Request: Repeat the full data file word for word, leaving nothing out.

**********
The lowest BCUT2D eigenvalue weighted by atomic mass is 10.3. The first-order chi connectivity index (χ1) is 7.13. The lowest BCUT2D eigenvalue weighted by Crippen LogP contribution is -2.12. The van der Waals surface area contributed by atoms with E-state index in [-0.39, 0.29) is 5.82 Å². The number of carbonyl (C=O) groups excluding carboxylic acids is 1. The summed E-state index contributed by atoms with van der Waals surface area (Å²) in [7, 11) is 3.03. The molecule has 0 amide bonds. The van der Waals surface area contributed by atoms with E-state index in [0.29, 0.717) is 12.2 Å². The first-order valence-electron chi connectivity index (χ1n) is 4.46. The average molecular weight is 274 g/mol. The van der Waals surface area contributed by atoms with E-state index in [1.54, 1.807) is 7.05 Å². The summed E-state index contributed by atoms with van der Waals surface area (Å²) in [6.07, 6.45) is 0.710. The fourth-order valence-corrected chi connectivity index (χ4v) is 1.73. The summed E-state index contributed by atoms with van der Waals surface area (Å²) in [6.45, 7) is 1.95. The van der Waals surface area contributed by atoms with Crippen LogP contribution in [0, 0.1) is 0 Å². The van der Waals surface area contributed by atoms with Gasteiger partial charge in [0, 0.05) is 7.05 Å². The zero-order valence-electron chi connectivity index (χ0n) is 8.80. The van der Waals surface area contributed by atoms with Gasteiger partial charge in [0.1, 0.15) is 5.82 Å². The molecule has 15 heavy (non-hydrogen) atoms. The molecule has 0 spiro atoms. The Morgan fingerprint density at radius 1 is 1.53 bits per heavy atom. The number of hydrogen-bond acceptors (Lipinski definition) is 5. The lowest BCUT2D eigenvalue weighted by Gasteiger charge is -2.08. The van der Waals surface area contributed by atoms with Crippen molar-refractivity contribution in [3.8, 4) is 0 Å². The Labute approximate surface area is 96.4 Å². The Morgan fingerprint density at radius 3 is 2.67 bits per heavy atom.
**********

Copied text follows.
The lowest BCUT2D eigenvalue weighted by atomic mass is 10.3. The first-order chi connectivity index (χ1) is 7.13. The lowest BCUT2D eigenvalue weighted by Crippen LogP contribution is -2.12. The van der Waals surface area contributed by atoms with E-state index in [-0.39, 0.29) is 5.82 Å². The number of carbonyl (C=O) groups excluding carboxylic acids is 1. The summed E-state index contributed by atoms with van der Waals surface area (Å²) in [7, 11) is 3.03. The molecule has 0 amide bonds. The van der Waals surface area contributed by atoms with E-state index in [0.29, 0.717) is 12.2 Å². The first-order valence-electron chi connectivity index (χ1n) is 4.46. The average molecular weight is 274 g/mol. The van der Waals surface area contributed by atoms with E-state index in [1.54, 1.807) is 7.05 Å². The summed E-state index contributed by atoms with van der Waals surface area (Å²) in [6.07, 6.45) is 0.710. The fourth-order valence-corrected chi connectivity index (χ4v) is 1.73. The summed E-state index contributed by atoms with van der Waals surface area (Å²) in [6.45, 7) is 1.95. The van der Waals surface area contributed by atoms with Crippen LogP contribution in [0, 0.1) is 0 Å². The van der Waals surface area contributed by atoms with Gasteiger partial charge in [0, 0.05) is 7.05 Å². The zero-order valence-electron chi connectivity index (χ0n) is 8.80. The van der Waals surface area contributed by atoms with Gasteiger partial charge in [0.1, 0.15) is 5.82 Å². The molecule has 15 heavy (non-hydrogen) atoms. The molecule has 0 spiro atoms. The Morgan fingerprint density at radius 1 is 1.53 bits per heavy atom. The number of hydrogen-bond acceptors (Lipinski definition) is 5. The lowest BCUT2D eigenvalue weighted by Gasteiger charge is -2.08. The van der Waals surface area contributed by atoms with Crippen molar-refractivity contribution in [3.8, 4) is 0 Å². The Labute approximate surface area is 96.4 Å². The Morgan fingerprint density at radius 3 is 2.67 bits per heavy atom.